Following Modi’s Gujarat Model, quite a few states, both BJP led and others have started to organise global investors meets. Andhra Pradesh’s N Chandra Babu Naidu and Telangana’s K Chandrasekhar Rao are trying their every bit to outmanoeuvre each other in the race to land every other top MNC in their state. West Bengal, known for its business un-friendly policies and land problems, has plans to host a global meet to attract investments. Karnataka Chief Minister Siddarmaiah invited Tamil Nadu based textile mills to set up shop in his state.
With the economy showing signs of revival, spurt in activity is witnessed across India. Rising labour costs in China proves to be an opportunity for India to attract manufacturing contracts. The Make in India campaign is gaining pace and the time seems opportune to attract investments, both small and large. Every state has hard pinned the notion and are busy projecting their strengths and offerings to lure investors.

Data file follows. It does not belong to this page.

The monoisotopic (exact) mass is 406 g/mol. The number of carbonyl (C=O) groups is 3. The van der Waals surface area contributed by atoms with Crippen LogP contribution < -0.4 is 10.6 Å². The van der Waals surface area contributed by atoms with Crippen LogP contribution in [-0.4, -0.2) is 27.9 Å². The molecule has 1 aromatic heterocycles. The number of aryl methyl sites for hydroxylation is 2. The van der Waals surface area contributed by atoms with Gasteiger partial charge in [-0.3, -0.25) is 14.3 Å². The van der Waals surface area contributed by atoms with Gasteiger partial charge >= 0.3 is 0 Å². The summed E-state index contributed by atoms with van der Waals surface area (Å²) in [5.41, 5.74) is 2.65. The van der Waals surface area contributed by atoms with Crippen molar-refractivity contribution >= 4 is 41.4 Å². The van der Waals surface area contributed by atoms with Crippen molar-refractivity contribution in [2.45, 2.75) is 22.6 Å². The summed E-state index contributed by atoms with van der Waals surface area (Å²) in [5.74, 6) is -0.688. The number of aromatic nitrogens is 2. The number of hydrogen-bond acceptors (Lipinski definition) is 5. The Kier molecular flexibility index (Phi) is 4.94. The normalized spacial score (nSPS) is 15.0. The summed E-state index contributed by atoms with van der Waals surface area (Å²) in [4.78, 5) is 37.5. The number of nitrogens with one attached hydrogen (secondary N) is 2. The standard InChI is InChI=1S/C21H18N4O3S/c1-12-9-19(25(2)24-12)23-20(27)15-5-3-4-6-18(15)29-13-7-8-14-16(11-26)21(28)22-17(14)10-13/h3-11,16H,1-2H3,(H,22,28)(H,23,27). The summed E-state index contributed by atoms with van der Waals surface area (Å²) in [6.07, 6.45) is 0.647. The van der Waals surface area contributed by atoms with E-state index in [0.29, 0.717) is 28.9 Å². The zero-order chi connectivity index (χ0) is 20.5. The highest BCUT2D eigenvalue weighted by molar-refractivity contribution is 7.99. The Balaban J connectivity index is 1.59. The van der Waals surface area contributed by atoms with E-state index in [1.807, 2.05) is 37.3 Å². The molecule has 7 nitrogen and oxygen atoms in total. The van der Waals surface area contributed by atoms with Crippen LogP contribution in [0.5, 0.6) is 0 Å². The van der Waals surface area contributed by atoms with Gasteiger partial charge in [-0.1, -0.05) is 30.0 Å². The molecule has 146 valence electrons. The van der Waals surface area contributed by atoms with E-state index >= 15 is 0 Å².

Ports and shipping have not received much attention. Vibrant economies over the globe have focused on this sector to great benefit. Countries like UK, Germany, the Netherlands, Japan, South Korea, Singapore and now China, have all built handsome capacities way ahead of demand. Tiny countries like Singapore, UAE and Sri Lanka cleverly leveraged their ports advantage for economic growth.
The Union Government of India on 17 December 2012 lowered down the growth projection for the current financial year 2012-13 from 7.6 percent that was estimated earlier to 5.7-5.9 percent. The projection was showcased in the Mid-Year Economic Analysis. Where was this Mid-Year Economic Analysis tabled?
None of these
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